The Historian


AuthorElizabeth Kostova


GenreHistorical Fiction / General Fiction

Length:  720 (paperback)  |  26h 6m (audiobook)

Selected ByElle Tea

Elle Tea’s ScoreScoring Great Book

To you, perceptive reader, I bequeath my history.

Late one night, exploring her father’s library, a young woman finds an ancient book and a cache of yellowing letters.  The letters are all addressed to “My dear and unfortunate successor,” and they plunge her into a world she never dreamed of – a labyrinth where the secrets of her father’s past and her mother’s mysterious fate connect to an inconceivable evil hidden in the depths of history.

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Elle Tea’s Review

I was a preteen and teenager in the 90s, when vampires really took over all forms of media, so there will always be a special place in my heart reserved for those immortal blood-sucking fiends.  And one who steps forward with an offer that is literally, “Come with me and I will give you knowledge for ten thousand lifetimes,” is pretty much going to find me an easy convert to the ranks of the accursed undead.

That being said… I was really torn about Kostova’s The Historian.  I found a majority of the novel interesting, well-written, and oddly engaging.  Yes, it has its dry moments, moments that seem a bit less like a novel and more like a lecture on southeastern European history – but if you picked up a 700+ page book in which the word “historian” makes up pretty much the entire title and are genuinely pissed that it is heavy on history, well… then… I really don’t know what to tell you.

The atmosphere and journalistic style invoked by The Historian is reminiscent of Stoker’s classic original work combined with Francis Ford Coppola’s excellent Bram Stoker’s Dracula (1992), specifically the early train scene of the latter in which Ted “Theodore” Logan (er, I mean John Harker, as played by Keanu Reeves, which turns out to really just be Ted Logan in a suit) unwittingly rides towards doom while journaling, reading letters, and day-dreaming about Mina Murray (as played by Winona Ryder).  The majority of The Historian is spent trailing after one character or another as they follow the trail of the historic Vlad III (better known as Vlad Dracula or Vlad Țepeș), an endeavor which sends them dashing across southeastern Europe and the Mediterranean via train, buggy, and automobile, jotting down commentary via letters or journal entries about the different – and yet, due to their shared history, similar – cultures, cuisines, folklore, and superstitions which each character encounters.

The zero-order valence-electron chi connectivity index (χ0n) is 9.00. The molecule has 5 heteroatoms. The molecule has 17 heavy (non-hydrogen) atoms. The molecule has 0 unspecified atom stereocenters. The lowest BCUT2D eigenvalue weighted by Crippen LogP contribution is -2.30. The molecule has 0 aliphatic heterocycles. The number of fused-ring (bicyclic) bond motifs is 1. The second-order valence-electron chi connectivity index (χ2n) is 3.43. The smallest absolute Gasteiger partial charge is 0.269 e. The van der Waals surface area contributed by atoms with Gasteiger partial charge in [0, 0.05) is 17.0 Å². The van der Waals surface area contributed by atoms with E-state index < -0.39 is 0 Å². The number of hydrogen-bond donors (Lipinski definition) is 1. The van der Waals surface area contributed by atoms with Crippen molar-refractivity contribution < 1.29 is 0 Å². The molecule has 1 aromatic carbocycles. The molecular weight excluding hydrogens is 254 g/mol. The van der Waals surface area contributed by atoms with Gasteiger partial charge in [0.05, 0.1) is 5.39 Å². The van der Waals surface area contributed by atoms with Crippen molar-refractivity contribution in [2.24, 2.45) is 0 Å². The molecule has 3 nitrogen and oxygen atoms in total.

But while history is the professional calling and primary interest of every character we track, it is not their primary motivation.  It is the means to an end, a way for learned men and women to reliably hunt down an ancient and seemingly immortal evil.  And as our protagonists amass more facts from more locales, they find they are not nearly as alone as they originally believed: from monks to librarians, urbane government officials to the simple inhabitants of remote mountain villages, it seems just about everyone they come across wants to either destroy or serve the source of the blood-thirsty plague.